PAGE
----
With almost 17,000 cases reported in the latest nationwide cholera outbreak, the Democratic Republic of Congo (DRC) must rethink its preparedness strategy to curb future outbreaks, health experts told IRIN.
“The government must take the lead in educating the public on hygiene,” Pilajie Babakazo, an assistant professor at the School of Public Health, University of Kinshasa, told IRIN on 20 October. “Although the government already has made efforts and has structures in place to deal with disease outbreaks, it must do more because the population remains largely poor. For instance, one cannot ask the population to boil drinking water when a large portion of them lack the [energy] with which to boil the water.”
A long-term strategy to prevent future outbreaks must involve the community, Babakazo said, adding: “The problem we face at the moment is high rates of illiteracy in the country; sensitization is not strong enough to educate people on how to avoid contracting cholera. Cholera is a disease of dirty hands and the people must be sensitized on hand-washing practices.”
In a 17 October bulletin, the Ministry of Public Health and the UN World Health Organization (WHO) said 7,306 cases and 404 deaths had been reported in the four provinces affected - Bandundu, Equateur, Kinshasa and Orientale. Some 9,357 cases and 77 deaths have been reported in four provinces where cholera is endemic - Katanga, Maniema, North Kivu and South Kivu, according to the bulletin.
The latest outbreak started in March in Kisangani, Orientale Province, where it has since been brought under control, but has now spread to areas along River Congo to Bandundu, Equateur and Kinshasa provinces.
In the provinces where cholera is endemic, Babakazo said, the government and its development partners should treat the water used by the population to avoid future outbreaks. “Cholera is rampant in an area like [the eastern town of] Goma where people drink water from the lake [Kivu] that is not safe. If the government provided safe drinking water there, cholera outbreaks would not occur.”
She said the transmission vehicle for the latest outbreak had been the River Congo, which passes through all the four affected provinces, with infected travellers carrying the disease to several areas along the river.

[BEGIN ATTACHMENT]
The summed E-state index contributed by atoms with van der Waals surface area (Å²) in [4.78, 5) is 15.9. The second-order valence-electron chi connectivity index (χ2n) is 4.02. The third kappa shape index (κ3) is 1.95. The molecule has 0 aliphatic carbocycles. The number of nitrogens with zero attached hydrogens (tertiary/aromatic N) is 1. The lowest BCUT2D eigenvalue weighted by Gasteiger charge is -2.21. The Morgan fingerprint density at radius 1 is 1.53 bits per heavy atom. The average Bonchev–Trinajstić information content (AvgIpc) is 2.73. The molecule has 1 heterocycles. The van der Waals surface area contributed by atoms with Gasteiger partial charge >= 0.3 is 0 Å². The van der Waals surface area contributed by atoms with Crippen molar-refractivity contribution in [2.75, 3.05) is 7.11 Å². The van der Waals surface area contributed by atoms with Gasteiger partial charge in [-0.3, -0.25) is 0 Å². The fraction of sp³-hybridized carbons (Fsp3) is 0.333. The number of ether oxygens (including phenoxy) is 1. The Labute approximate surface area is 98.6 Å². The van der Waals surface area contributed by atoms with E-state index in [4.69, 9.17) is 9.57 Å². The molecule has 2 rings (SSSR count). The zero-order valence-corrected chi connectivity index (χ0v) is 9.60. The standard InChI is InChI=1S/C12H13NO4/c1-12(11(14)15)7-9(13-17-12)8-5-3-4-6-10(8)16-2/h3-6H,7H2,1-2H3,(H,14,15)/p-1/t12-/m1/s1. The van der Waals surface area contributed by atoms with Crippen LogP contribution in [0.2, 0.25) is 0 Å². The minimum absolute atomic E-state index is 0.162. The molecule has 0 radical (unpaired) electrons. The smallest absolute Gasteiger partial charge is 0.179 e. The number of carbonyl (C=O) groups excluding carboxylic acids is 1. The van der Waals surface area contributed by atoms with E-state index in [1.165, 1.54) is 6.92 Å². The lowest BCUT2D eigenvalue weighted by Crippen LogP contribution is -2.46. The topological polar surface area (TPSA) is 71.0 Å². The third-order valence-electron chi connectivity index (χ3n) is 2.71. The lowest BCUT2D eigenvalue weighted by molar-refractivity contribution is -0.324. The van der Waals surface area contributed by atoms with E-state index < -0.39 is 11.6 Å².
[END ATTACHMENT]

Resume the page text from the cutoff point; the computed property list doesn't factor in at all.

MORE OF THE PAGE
According to Kossi Ayigan of the WHO, the health cluster coordinator, the emergency response phase of the current cholera outbreak is drawing to a close and should be followed by firm action on proper sanitation and provision of safe drinking water by the government and its development partners.
“The epidemic is subsiding; the humanitarian actors are now completing the emergency response, now the government and its development partners should take over and include in their development plans a section on how to provide proper sanitation and safe drinking water,” Ayigan said. “They need to undertake quickly some heavy public work; especially the rehabilitation of sewerage systems, to ensure waste water is drained properly and to revamp the provision of tap water in areas without running water, like Equateur.”
Ayigan said humanitarian actors were considering introducing water purifiers - each costing US$35 and able to purify up to 18,000 litres - in the interim, before long-term development projects are in place. But this was subject to availability of funds.
“The DRC is a large country and the main concern would be logistics; it is not easy to do something from one province to another; with the water purifiers, we would be trying to ensure that the epidemic does not spread further,” Ayigan said.
"The move from emergency to development must, for instance, be accompanied by increased latrine construction as well as other sanitation measures, such as the clearing of gutters.”
Benoit Ilunga Kebela, head of the disease control department in the Ministry of Public Health, told IRIN that in addition to efforts the government is making to contain the outbreak, it had a long-term strategy - incorporating research, surveillance and case management - to ensure the disease was controlled in the outbreak areas and managed, “with a view to eradicating it”, in the endemic areas.
“The current outbreak is occurring in the west of the country for the first time in almost 10 years; the previous one was in Kinshasa in 2000. The strategy we have in place focuses mainly on management of [cholera] cases, establishment of treatment sites and putting measures in place to avoid further transmission,” Kebela said. “Moreover, we are using messages placed through the media [radio, TV, skits and comedies] to urge the population to maintain hygiene; we are asking them to wash hands using water and soap, those who do not have soap can use ash and water; to chlorinate drinking water, cover cooked food and to ensure they eat hot meals.”
Kebela said only Kinshasa and Mbandaka, capital of Equateur, remained problematic. “We have it under control in Kisangani and Bandundu areas; the situation for Kinshasa has been worsened by the current rains and the large numbers of people, especially those residing in crowded [and low-income] residential areas.
“In Mbandaka we have assessed the disease hot-spots and we are now focusing on improving general cleanliness of the area, while in Kinshasa sensitization of the public on hygiene continues.”
The government’s long-term strategy, Kebela said, was to continue surveillance and monitoring as pre-emptive measures.
“Cholera is one of the diseases that we monitor on a weekly basis; in the east of the country, besides surveillance, we are providing medicine and managing the cases; it is important to note that the management of cholera involves several other government ministries, such as energy, water and environment, in order to achieve hygiene and cleanliness,” he said.
Research is ongoing, Kebela added, to explore ways and means of eradicating the disease, especially in the endemic provinces in the east.